| It turns out the lights are part of the Ivanpah Solar Electric Generating System, owned in part by – get this – Google. The intense light comes from three 460-foot boiler towers that use concentrated sunlight to heat water and generate power. The light is so bright that it not only distracts motorists but also pilots, who have complained to the FAA.
Anyway, mystery solved. But this is about signage: a simple sign would have helped.
There should also be signs wherever a highway cuts through a large commercial farm. Unless the crop is easily identifiable, like corn or grapes, farmers ought to provide a clue about what's growing.
I'd like to give a shout out to Pat (sorry I don't know your full name) who has a farm on Highway 101 near Paso Robles, Calif. At the edge of one field is a tidy little sign reading, "Pat's Pimentos." This is especially helpful for those of us who are curious but couldn't identify a pimento plant if we drove past it a hundred times.
Also, I'm sure I speak for many kids in backseats when I suggest that every freight train longer than, say, two football fields, should be required to carry a sign along the lines of: "This train is 6,442 feet long!"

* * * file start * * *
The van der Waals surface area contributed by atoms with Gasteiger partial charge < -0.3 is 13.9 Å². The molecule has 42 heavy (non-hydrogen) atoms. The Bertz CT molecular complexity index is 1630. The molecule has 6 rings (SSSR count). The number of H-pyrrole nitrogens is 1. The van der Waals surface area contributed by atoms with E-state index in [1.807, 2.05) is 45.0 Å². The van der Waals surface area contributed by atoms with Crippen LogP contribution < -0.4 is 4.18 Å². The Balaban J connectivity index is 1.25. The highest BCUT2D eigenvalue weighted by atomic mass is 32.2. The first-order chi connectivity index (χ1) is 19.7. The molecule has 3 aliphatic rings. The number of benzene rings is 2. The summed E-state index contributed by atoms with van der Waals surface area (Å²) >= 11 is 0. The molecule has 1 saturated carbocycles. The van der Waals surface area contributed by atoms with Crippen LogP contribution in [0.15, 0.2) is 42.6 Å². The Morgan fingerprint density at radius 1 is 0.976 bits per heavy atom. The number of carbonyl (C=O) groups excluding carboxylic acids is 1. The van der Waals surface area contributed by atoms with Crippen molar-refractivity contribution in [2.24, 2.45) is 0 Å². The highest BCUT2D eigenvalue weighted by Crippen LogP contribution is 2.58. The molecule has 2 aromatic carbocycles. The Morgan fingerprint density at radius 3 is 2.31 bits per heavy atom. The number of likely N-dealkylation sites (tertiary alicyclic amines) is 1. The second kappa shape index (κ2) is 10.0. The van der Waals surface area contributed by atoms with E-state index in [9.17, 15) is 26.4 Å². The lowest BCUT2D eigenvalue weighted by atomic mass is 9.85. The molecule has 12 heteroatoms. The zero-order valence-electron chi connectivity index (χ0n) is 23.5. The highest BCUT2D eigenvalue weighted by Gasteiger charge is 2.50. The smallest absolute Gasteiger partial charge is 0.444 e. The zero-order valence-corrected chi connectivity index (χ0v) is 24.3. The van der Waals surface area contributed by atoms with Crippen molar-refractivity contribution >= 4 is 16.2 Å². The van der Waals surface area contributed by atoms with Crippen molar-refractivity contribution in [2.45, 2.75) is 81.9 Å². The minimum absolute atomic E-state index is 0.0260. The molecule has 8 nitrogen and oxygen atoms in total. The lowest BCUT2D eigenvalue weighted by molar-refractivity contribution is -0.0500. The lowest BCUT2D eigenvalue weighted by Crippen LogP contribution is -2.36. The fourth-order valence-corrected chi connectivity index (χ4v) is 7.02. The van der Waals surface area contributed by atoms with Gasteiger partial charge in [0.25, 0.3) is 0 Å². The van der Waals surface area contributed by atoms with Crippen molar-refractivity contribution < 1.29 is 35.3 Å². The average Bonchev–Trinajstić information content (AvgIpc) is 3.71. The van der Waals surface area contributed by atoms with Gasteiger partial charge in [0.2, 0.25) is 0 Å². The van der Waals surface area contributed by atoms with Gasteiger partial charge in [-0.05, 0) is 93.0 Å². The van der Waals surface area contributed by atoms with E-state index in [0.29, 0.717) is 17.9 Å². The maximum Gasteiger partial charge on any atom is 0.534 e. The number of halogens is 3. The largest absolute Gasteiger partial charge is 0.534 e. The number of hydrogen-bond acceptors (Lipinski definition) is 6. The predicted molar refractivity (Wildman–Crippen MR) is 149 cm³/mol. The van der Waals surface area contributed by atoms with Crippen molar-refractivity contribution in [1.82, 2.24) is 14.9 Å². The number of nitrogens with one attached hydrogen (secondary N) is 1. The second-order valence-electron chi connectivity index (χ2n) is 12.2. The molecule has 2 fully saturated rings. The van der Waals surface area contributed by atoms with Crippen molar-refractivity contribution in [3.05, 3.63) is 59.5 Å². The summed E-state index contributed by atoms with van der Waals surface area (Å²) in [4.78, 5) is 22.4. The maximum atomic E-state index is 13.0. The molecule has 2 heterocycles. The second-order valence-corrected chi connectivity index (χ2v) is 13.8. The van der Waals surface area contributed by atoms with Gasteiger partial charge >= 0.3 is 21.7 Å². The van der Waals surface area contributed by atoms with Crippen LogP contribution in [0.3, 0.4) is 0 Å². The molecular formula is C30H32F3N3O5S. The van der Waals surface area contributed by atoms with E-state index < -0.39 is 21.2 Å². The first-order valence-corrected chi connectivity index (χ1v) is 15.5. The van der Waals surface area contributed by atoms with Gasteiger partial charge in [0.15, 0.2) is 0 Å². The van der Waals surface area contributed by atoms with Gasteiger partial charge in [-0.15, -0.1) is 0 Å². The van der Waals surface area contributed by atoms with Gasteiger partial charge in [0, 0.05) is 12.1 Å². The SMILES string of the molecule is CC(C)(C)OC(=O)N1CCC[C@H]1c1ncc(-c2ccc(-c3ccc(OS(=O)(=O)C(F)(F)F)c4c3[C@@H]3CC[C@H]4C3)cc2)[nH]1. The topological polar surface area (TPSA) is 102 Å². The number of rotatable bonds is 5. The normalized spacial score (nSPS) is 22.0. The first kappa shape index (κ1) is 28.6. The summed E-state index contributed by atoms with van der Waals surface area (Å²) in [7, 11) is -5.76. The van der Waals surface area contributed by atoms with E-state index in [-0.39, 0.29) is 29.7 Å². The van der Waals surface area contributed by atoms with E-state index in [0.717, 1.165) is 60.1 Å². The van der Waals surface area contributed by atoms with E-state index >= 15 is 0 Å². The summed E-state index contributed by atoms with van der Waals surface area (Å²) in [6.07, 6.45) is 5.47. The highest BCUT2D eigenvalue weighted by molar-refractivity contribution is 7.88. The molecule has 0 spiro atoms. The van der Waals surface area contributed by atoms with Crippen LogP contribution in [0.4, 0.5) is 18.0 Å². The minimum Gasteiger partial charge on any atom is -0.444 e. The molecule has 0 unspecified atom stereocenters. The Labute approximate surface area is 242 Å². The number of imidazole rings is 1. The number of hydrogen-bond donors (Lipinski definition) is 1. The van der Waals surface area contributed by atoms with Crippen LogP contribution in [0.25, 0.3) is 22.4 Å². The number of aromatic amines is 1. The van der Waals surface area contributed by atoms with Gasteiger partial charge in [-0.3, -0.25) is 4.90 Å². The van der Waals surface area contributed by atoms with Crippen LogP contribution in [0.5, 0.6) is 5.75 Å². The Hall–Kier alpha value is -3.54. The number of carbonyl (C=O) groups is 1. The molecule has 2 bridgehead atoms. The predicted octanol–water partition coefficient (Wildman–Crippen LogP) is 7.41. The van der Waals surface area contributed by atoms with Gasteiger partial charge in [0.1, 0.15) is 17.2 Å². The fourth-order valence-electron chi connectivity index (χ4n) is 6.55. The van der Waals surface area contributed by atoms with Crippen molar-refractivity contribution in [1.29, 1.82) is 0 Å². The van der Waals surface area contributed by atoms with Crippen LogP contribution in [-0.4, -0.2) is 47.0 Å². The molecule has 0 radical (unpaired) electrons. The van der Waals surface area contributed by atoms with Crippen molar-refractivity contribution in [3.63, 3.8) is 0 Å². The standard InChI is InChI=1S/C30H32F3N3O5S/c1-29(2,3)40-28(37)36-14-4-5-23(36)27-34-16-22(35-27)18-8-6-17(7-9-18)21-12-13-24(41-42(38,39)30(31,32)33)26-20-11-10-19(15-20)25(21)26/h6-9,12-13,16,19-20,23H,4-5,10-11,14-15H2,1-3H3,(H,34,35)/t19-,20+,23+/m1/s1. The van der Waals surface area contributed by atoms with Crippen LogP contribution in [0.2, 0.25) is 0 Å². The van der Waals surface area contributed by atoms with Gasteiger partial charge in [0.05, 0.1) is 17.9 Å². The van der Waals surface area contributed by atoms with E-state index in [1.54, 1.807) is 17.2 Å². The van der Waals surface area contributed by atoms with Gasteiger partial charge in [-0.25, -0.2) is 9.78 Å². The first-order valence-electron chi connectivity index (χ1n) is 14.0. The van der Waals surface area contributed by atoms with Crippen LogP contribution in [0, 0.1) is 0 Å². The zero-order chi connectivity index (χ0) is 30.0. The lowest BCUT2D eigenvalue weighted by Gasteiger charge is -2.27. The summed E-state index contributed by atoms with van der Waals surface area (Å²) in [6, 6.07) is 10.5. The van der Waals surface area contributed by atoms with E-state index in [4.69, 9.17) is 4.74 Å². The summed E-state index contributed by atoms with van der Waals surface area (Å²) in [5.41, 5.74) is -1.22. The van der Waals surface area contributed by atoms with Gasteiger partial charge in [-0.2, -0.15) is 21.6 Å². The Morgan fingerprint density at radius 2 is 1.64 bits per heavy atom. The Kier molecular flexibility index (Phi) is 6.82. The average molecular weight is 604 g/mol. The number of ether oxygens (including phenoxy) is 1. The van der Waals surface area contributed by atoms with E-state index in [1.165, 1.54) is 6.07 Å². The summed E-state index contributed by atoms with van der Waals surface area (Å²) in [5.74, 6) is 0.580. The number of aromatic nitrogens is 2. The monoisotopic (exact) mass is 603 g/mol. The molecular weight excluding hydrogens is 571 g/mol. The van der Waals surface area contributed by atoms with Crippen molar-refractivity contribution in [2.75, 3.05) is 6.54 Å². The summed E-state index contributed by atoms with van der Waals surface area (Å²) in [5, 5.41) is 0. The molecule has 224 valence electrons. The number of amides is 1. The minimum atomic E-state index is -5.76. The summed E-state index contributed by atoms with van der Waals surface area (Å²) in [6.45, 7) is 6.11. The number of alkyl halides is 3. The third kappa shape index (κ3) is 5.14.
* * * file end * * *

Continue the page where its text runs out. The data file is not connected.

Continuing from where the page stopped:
With portable electronic signs that authorities can place temporarily along highways, here's a thought. If a traffic jam forces you to drive under 8 miles an hour for longer than 30 minutes, and then it clears up mysteriously with absolutely no visible explanation for the delay, give us a friggin' sign! Post something like: "Moronic motorists slowed to watch two baby sheep."
Of course some signs serve no purpose. I've had enough of those announcing which obscure local business supposedly keeps a mile of highway clean. What's the message? This is a good time to throw that coffee cup out the window because the folks from Al's Moving and Storage will pick it up?
Town governments take note: You need to impose stiff fines for leaving political signs on front lawns longer than 48 hours after an election. Also, write a law prohibiting any sign from containing the words, "building a better tomorrow."
I've seen signs in northern New Hampshire that warn of "Low Flying Aircraft." Here's the thing: if you've got to worry about a plane going 150 miles an hour at an altitude lower than the height of the average passenger car, no sign is going to save you.
In addition to 460-foot table lamps, some Nevada roads have a problem with wild burros, which seems to call for signs saying, "Watch for Wild Burros." Instead, they've got text-free yellow signs with a cartoon of an animal that is only identifiable if you, (a) study burros for a living or, (b) helped paint the signs.
The next big breakthrough in highway signage will be when carmakers install digital signs on rear bumpers so we can send a, ahem, "message" to the guy behind us. "It's not me, dude, it's the truck in front." "Chill. I just dropped a cardboard tray with large fries and a Coke."
And: "Hey! You want my wife to ride with you for a while?"
(c) Peter Funt. This column was originally distributed by the Cagle syndicate.